On Nov. 20, 1983, Lawrence endured fallout from the blasts of nuclear missiles that struck neighboring Kansas City. The area was scorched by firestorms, citizens were vaporized, and those lucky enough to survive suffered the slower effects of radiation poisoning.
At least that is what was portrayed in an ABC television movie that became one of the most watched and most controversial events of the decade.
"The Day After" -- billed as a "starkly realistic drama of nuclear confrontation and its devastating effect on a group of average American citizens" -- was viewed by half the adult population of the United States, which was the largest audience for a made-for-TV movie up to that time.
Quite a media phenomenon for a film that was situated and predominantly shot in Lawrence.
"Other movies that had attempted to deal with the subject of nuclear holocaust had always been set it in big cities," says "The Day After" director Nicholas Meyer. "But a great number of people in the United States do not live in big cities, so they were witnessing an event that seemed to bear scant relation to them."
The script (by Edward Hume) decided to position the film in Lawrence, partly because of the fact it was near the geographic center of the continental U.S., but also because it made the tale more representative for what would happen to the average Joe.
"I have an enormous soft spot for the Midwest and the hospitality, the generosity and the openness of a lot of the people who live there," says Meyer, a graduate of the University of Iowa. "There's no question that 'The Day After' could not have been made without the volunteerism of thousands of people from Lawrence. We just didn't have the budget to produce the movie that THEY produced.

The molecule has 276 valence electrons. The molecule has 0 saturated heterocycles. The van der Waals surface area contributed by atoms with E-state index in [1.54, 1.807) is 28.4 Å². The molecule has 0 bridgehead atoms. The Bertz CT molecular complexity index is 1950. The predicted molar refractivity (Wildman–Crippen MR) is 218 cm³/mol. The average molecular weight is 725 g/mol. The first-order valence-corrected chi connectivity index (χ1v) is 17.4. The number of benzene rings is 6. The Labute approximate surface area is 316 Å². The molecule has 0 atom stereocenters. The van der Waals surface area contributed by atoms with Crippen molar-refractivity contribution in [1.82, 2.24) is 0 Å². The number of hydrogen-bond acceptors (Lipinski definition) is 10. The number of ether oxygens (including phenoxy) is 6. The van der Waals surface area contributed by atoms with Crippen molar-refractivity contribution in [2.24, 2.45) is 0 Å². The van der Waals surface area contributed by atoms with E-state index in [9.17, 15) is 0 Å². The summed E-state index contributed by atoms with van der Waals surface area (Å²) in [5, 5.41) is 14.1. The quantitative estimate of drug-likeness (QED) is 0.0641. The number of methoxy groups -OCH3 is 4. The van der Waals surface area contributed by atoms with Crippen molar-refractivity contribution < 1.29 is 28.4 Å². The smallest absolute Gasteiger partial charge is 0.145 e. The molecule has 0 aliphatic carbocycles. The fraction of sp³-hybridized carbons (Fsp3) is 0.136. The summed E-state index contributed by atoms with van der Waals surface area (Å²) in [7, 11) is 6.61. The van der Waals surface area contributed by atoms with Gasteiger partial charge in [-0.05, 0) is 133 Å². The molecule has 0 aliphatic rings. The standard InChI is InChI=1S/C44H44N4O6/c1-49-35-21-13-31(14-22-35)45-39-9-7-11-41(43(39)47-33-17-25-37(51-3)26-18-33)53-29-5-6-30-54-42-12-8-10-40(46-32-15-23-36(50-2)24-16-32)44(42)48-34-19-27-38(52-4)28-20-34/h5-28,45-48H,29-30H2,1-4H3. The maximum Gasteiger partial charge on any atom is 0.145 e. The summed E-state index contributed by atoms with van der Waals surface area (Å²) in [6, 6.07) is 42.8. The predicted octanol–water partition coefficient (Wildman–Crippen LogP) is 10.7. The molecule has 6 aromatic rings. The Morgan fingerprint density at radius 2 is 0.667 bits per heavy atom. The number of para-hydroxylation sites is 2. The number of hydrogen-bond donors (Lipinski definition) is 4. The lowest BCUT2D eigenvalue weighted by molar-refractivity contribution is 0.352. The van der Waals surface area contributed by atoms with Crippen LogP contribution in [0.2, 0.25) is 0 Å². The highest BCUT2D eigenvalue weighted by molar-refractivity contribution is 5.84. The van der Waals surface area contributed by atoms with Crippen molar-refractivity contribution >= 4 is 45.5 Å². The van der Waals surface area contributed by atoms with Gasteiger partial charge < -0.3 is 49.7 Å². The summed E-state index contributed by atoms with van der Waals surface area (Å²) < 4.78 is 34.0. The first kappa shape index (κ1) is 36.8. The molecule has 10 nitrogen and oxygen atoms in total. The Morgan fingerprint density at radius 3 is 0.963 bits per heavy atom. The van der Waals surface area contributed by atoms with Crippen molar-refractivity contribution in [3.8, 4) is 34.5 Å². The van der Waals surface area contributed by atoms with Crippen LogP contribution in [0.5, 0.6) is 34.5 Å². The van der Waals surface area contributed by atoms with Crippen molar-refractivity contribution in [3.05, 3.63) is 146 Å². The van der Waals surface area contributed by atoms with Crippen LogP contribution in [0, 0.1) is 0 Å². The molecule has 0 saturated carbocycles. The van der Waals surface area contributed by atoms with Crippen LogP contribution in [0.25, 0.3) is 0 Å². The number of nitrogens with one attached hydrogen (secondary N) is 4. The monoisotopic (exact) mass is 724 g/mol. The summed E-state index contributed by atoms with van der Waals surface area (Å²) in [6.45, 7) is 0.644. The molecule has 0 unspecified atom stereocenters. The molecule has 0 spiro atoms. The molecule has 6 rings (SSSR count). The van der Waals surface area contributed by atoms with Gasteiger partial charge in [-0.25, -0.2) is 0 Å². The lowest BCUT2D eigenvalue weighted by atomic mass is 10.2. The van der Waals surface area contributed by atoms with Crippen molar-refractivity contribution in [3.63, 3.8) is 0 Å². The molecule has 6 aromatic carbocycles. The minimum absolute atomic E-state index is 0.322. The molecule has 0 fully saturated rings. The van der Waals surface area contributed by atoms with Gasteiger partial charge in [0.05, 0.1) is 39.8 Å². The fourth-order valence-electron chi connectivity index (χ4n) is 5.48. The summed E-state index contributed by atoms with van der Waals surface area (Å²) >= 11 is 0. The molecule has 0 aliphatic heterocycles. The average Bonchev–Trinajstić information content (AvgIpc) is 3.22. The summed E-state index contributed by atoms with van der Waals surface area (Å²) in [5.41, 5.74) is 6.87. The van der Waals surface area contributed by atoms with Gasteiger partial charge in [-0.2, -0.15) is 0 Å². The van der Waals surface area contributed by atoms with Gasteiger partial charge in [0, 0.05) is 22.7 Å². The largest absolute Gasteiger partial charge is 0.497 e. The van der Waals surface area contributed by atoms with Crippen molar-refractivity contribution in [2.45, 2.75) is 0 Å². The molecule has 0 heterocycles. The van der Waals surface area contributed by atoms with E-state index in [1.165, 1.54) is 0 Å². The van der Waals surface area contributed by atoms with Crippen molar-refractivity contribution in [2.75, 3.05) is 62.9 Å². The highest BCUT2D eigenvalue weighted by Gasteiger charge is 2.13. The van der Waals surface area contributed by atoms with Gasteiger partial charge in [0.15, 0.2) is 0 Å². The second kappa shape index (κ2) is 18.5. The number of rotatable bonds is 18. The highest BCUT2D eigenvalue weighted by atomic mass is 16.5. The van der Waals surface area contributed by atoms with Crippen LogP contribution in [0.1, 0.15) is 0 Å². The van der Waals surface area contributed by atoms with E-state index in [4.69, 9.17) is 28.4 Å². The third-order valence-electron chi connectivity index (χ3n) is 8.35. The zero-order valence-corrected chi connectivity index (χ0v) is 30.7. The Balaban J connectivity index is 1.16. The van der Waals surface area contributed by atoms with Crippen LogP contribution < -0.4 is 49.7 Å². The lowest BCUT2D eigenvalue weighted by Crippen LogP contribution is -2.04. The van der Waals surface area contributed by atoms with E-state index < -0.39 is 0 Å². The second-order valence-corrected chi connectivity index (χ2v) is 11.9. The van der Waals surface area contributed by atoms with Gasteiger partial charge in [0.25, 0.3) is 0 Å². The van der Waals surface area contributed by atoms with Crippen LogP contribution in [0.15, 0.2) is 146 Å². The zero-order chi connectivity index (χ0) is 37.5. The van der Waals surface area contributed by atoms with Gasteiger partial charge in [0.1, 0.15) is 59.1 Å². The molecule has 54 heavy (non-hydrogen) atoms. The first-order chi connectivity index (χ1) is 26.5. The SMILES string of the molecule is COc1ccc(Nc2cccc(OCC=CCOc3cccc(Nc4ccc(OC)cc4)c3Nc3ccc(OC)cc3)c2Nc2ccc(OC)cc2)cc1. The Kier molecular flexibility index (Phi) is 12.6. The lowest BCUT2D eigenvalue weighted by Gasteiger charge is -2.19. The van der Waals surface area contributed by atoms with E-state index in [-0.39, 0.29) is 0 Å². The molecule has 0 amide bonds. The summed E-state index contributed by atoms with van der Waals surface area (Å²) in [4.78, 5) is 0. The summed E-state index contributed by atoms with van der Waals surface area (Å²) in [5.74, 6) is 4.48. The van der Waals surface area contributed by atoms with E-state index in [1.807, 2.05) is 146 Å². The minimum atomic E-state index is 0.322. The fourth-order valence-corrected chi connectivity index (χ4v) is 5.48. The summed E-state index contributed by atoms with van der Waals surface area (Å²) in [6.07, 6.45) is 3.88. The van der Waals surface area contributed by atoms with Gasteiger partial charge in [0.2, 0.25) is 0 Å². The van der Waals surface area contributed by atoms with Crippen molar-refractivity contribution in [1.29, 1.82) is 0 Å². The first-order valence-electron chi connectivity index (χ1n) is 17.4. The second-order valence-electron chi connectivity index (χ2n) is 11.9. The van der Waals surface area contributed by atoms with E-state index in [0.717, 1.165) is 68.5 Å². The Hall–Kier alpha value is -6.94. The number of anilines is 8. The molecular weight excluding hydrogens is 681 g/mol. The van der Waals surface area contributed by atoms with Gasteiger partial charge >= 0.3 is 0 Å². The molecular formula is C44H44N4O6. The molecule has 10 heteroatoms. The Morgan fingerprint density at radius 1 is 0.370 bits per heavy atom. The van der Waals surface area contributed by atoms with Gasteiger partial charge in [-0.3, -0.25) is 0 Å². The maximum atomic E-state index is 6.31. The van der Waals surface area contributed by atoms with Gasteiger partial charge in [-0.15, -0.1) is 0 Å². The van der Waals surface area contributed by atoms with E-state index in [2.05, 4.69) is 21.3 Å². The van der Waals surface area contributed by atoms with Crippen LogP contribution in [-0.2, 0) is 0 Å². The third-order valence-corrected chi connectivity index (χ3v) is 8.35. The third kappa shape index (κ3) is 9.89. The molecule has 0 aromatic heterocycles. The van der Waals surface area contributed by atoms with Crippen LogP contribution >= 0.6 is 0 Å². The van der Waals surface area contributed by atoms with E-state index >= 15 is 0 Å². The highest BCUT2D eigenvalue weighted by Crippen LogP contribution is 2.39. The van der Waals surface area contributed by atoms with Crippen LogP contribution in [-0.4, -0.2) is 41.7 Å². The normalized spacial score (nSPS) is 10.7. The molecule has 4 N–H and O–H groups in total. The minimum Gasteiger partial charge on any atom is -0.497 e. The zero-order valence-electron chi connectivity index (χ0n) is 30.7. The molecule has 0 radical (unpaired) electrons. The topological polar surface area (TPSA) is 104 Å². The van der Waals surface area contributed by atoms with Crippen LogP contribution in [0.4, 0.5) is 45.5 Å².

"The idea that people would come out for a sandwich and a couple of bucks -- clearly that wasn't what was on their mind," he adds. "Some were intrigued by the idea of being in a movie, but a lot more were actually drawn by the subject of the movie itself and a sense of self-urgency."
"The Day After" began filming Aug. 16, 1982.
Of the 80 or so speaking parts, only 15 were cast in Los Angeles. The remaining roles were filled in Lawrence.
"Everybody was very excited about it. It was infectious," says Jack Wright, Kansas University professor of theatre and film. "Everybody likes movies and will certainly audition for roles if they can get a chance to be around movies. There was an awful lot of hype as the thing went on."
Wright was hired to head the local casting of the film -- his first such cinematic experience that would pave the way for a long career with his company Wright-Laird casting.
"We averaged about 400 or 500 extras a day," he recalls. "A few days it was in the thousands."
Among the more memorable of these assemblies was for a sequence near the finale where hundreds of ailing war victims crammed into Allen Fieldhouse, which was the only place left on campus big enough to accommodate so many wounded. (The extras were asked not to bathe for days in order to make the scenes more realistic.) Other shots involved "Tent City" -- an area along the banks of the Kansas River where the teeming homeless set up a makeshift camp.
"I remember being down in Tent City at about 4 in the morning," Wright recalls. "All the (characters in the movie) had gone down there and taken with them things from their home; each tent had a television or some personal remembrance from the home. I remember getting there in the morning and the designer had built this beautiful city of such detail. I just walked around before anybody else had arrived, and it was eerie. It was just like, 'Oh my God. This could REALLY happen.'"